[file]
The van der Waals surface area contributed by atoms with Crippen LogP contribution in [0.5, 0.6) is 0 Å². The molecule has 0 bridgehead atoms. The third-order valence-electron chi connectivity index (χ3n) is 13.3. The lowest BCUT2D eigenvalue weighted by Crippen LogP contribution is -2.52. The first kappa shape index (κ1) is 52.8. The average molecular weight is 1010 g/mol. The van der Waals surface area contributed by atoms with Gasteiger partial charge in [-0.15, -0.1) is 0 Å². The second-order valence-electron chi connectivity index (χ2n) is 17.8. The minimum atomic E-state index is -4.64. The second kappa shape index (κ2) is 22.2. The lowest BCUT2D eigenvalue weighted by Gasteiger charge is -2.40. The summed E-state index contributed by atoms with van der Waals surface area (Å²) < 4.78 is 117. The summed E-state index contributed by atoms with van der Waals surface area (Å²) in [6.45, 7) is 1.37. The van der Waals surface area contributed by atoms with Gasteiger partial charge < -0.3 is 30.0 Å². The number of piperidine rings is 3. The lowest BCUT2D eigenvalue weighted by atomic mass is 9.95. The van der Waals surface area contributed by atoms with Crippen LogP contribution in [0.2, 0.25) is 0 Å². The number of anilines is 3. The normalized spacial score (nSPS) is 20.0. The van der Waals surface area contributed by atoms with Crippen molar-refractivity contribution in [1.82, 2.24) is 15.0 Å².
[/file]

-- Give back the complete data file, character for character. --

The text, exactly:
The van der Waals surface area contributed by atoms with Crippen LogP contribution in [0.5, 0.6) is 0 Å². The molecule has 0 bridgehead atoms. The third-order valence-electron chi connectivity index (χ3n) is 13.3. The lowest BCUT2D eigenvalue weighted by Crippen LogP contribution is -2.52. The first kappa shape index (κ1) is 52.8. The average molecular weight is 1010 g/mol. The van der Waals surface area contributed by atoms with Gasteiger partial charge in [-0.15, -0.1) is 0 Å². The second-order valence-electron chi connectivity index (χ2n) is 17.8. The minimum atomic E-state index is -4.64. The second kappa shape index (κ2) is 22.2. The lowest BCUT2D eigenvalue weighted by Gasteiger charge is -2.40. The summed E-state index contributed by atoms with van der Waals surface area (Å²) < 4.78 is 117. The summed E-state index contributed by atoms with van der Waals surface area (Å²) in [6.45, 7) is 1.37. The van der Waals surface area contributed by atoms with Gasteiger partial charge < -0.3 is 30.0 Å². The number of piperidine rings is 3. The lowest BCUT2D eigenvalue weighted by atomic mass is 9.95. The van der Waals surface area contributed by atoms with Crippen LogP contribution in [0.2, 0.25) is 0 Å². The number of anilines is 3. The normalized spacial score (nSPS) is 20.0. The van der Waals surface area contributed by atoms with Crippen molar-refractivity contribution in [1.82, 2.24) is 15.0 Å².